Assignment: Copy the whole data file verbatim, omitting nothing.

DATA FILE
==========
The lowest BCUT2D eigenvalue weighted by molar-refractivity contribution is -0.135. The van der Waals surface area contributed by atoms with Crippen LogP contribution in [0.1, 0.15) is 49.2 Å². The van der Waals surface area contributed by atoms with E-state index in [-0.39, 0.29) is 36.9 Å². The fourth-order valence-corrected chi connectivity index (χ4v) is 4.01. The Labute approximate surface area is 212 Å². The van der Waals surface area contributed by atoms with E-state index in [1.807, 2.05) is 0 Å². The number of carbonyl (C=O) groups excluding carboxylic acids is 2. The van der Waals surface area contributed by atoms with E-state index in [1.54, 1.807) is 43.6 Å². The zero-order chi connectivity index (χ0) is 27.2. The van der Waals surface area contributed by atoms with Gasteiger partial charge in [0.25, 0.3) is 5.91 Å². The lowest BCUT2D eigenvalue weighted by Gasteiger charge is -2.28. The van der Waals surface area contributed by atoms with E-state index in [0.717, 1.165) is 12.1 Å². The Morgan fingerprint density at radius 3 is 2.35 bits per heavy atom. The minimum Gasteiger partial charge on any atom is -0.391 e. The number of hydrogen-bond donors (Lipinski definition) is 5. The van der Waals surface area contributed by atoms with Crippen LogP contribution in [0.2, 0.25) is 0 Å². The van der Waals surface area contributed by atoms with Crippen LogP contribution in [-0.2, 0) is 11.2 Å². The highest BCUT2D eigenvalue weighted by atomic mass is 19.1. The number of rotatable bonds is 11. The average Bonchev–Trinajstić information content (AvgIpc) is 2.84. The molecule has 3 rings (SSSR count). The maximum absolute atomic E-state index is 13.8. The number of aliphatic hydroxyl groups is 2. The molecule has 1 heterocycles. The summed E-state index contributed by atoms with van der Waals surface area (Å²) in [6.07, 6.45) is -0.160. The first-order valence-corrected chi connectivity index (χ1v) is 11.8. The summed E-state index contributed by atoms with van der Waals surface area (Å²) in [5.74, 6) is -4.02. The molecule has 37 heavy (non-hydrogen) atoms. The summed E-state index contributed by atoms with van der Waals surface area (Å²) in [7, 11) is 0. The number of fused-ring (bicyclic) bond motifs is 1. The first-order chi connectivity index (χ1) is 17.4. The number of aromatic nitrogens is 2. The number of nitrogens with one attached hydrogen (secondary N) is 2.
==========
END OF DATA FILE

The lowest BCUT2D eigenvalue weighted by molar-refractivity contribution is -0.135. The van der Waals surface area contributed by atoms with Crippen LogP contribution in [0.1, 0.15) is 49.2 Å². The van der Waals surface area contributed by atoms with E-state index in [-0.39, 0.29) is 36.9 Å². The fourth-order valence-corrected chi connectivity index (χ4v) is 4.01. The Labute approximate surface area is 212 Å². The van der Waals surface area contributed by atoms with E-state index in [1.807, 2.05) is 0 Å². The number of carbonyl (C=O) groups excluding carboxylic acids is 2. The van der Waals surface area contributed by atoms with E-state index in [1.54, 1.807) is 43.6 Å². The zero-order chi connectivity index (χ0) is 27.2. The van der Waals surface area contributed by atoms with Gasteiger partial charge in [0.25, 0.3) is 5.91 Å². The lowest BCUT2D eigenvalue weighted by Gasteiger charge is -2.28. The van der Waals surface area contributed by atoms with E-state index in [0.717, 1.165) is 12.1 Å². The Morgan fingerprint density at radius 3 is 2.35 bits per heavy atom. The minimum Gasteiger partial charge on any atom is -0.391 e. The number of hydrogen-bond donors (Lipinski definition) is 5. The van der Waals surface area contributed by atoms with Crippen LogP contribution in [0.2, 0.25) is 0 Å². The van der Waals surface area contributed by atoms with Crippen LogP contribution in [-0.2, 0) is 11.2 Å². The highest BCUT2D eigenvalue weighted by atomic mass is 19.1. The number of rotatable bonds is 11. The average Bonchev–Trinajstić information content (AvgIpc) is 2.84. The molecule has 3 rings (SSSR count). The maximum absolute atomic E-state index is 13.8. The number of aliphatic hydroxyl groups is 2. The molecule has 1 heterocycles. The summed E-state index contributed by atoms with van der Waals surface area (Å²) in [6.07, 6.45) is -0.160. The first-order valence-corrected chi connectivity index (χ1v) is 11.8. The summed E-state index contributed by atoms with van der Waals surface area (Å²) in [5.74, 6) is -4.02. The molecule has 37 heavy (non-hydrogen) atoms. The summed E-state index contributed by atoms with van der Waals surface area (Å²) in [7, 11) is 0. The number of fused-ring (bicyclic) bond motifs is 1. The first-order chi connectivity index (χ1) is 17.4. The number of aromatic nitrogens is 2. The number of nitrogens with one attached hydrogen (secondary N) is 2.